Monday, July 16, 2018

Visualizing real-time network traffic flows at scale

Particle has been released on GitHub, https://github.com/sflow-rt/particle. The application is a real-time visualization of network traffic in which particles flow between hosts arranged around the edges of the screen. Particle colors represent different types of traffic.

Particles provide an intuitive representation of network packets transiting the network from source to destination. The animation slows time so that the particle takes 10 seconds (instead of milliseconds) to transit the network. Groups of particles traveling the same path represent flows of packets between the hosts. Particle size and frequency are used to indicate the intensity magnitude of the traffic flowing on a path.

Particles don't follow straight lines, instead following quadratic Bézier curves around the center of the screen. Warping particle paths toward the center of the screen ensures that all paths are of similar length and visible - even if the start and end points are on the same axis.

The example above is from a site with over 500 network switches carrying hundreds of Gigabits of traffic. Internet, Customer, Site and Datacenter hosts have been assigned to the North, East, South and West sides respectively.
The screen is updated 60 times per second for smooth animation. Active flow metrics are updated every second. Hovering over the screen freezes the animation, highlights the nearest particle, and displays details.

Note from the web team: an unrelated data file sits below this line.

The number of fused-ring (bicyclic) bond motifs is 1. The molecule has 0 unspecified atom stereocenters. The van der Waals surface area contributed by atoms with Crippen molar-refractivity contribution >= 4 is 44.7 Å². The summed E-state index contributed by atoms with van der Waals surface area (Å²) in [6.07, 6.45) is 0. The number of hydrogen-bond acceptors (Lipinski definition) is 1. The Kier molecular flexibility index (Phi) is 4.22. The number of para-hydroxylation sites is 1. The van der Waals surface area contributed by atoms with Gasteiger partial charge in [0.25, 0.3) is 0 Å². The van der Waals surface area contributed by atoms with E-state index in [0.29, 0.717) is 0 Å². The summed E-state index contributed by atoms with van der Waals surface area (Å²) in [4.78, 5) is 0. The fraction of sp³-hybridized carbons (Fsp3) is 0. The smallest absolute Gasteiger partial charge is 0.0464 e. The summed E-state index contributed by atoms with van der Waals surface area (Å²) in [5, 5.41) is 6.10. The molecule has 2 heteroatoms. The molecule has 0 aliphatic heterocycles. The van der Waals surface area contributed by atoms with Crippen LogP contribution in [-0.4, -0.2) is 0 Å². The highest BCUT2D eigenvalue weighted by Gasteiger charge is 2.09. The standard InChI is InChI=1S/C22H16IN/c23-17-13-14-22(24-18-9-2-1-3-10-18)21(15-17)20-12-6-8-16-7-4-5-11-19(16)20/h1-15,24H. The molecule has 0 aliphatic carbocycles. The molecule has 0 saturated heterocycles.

To try out the software, first create a configuration file to label axes and assign addresses for your network.
particle.axisN=Internet
particle.cidrN=0.0.0.0/0
particle.axisS=Site
particle.cidrS=10.1.1.0/24,10.1.2.0/24
particle.axisE=Datacenter
particle.cidrE=10.2.0.0/16
particle.asisW=Remote
particle.cidrW=10.3.0.0/16
The above, particle.conf file, provides an example.

The simplest way to run the software is to use the pre-built Docker image.
docker run -p 8008:8008 -p 6343:6343/udp \
-v $PWD/particle.conf:/sflow-rt/particle.conf \
-e "RTPROP=-Dsystem.propertyFiles=particle.conf" \
sflow/particle
Access the web interface on port 8008.
The Docker image also contains a random simulation of flows to demonstrate the software:
docker run -e "RTPROP=-Dparticle.demo=yes" \
-p 6343:6343/udp -p 8008:8008 sflow/particle
This particle visualization was inspired by experiments with Vizceral, see Real-time traffic visualization using Netflix Vizceral. Vizceral focuses on interactions between layered microservices.

Visualizing network traffic unique challenges that needed to be addressed. For example, in these examples the North, Internet, axis (0.0.0.0/0) represents over 4 billion hosts - a number far greater than the number of pixels available on the screen. Instead of trying to represent each host individually, hosts are assigned a position proportional to their location in the range. For example, host 120.0.0.0 is assigned a position half way along the axis. Assigning fixed positions to each host ensures that traffic between the hosts will always take the same path across the screen, making it easier to recognize patterns and identify changes.

Chances are you have network equipment that supports sFlow telemetry since the standard is widely supported by vendors, including: A10, Aerohive, ALUe, Allied Telesis, Arista, Aruba, Big Switch, Cisco, Cumulus, Dell, D-Link, Edge-Core, Extreme, F5, Fortinet, Huawei, IP Infusion, Juniper, Netgear, OpenSwitch, Pica8, Proxim, Quanta, SMC, ZTE, and ZyXEL. Give Particle a try and see how traffic flows on your network.

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